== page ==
Much of what the writer says about the expats there rings true. I was working in finance there and had spent years prior working in the hedge fund/private equity work in New York. And as annoying and pretentious as some of the hedge fund types in New York can be (and they are), I always used to say that the ones in Dubai were half as impressive but twice as cocky. There is a culture of showy ostentatiousness in the Gulf that extends clearly into business culture - no one wants to think about the downside and once they make a bit of money view themselves as superhuman...

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Vagabondblogger

We lived in Abu Dhabi for close to 6 years, and my husband worked for a British company. The article is spot on regarding the attitude of expats, particularly those who ventured out there after "our little secret" became a boondoggle. Sorry to say, but these people all had dollar signs in their eyes. They are living the life of "The Crown", with their "fancy dress" parties, belonging to the British Club, and dismissing those who work for them as subhuman. These expats are bottom feeders! As for the comment that "poor Egyptians are dreaming of one day working in the Gulf": Ask an Egyptian and he will tell you, "We were tying our shoes when they were still wandering around the desert!"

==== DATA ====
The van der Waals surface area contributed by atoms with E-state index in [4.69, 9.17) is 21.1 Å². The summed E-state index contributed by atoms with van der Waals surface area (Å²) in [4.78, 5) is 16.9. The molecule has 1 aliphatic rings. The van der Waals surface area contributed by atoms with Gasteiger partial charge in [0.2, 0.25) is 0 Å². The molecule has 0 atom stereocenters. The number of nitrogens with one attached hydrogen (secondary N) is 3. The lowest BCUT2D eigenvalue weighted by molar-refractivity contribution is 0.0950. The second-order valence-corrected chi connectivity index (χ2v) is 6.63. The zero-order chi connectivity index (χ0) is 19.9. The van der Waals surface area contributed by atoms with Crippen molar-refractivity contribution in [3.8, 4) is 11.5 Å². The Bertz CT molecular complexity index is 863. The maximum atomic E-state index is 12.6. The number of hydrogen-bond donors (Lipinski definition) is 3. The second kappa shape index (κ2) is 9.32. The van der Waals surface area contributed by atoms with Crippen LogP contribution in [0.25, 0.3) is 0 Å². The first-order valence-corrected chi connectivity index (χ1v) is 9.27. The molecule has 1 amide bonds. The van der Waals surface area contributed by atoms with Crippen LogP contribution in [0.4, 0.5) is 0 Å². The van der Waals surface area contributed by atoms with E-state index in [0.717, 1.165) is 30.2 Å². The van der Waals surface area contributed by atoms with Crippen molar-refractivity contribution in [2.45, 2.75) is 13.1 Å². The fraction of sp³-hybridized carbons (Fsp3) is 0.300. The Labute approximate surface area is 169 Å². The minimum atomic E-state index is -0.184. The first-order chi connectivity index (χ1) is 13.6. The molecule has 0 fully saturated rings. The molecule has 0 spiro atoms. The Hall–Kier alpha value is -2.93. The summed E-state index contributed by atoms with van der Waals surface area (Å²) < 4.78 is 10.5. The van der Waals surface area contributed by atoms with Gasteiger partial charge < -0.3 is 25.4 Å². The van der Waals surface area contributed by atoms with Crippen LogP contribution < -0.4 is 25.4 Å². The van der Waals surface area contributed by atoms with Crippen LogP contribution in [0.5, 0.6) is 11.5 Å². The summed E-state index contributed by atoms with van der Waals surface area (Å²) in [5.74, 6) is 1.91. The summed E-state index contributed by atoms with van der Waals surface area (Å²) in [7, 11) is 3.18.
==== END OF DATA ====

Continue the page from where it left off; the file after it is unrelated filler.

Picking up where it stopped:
James O'Hearn

While I thought the article was well written, and a great read, it was undeniably yellow journalism, and I took great exception to the article, particularly for what the article omitted.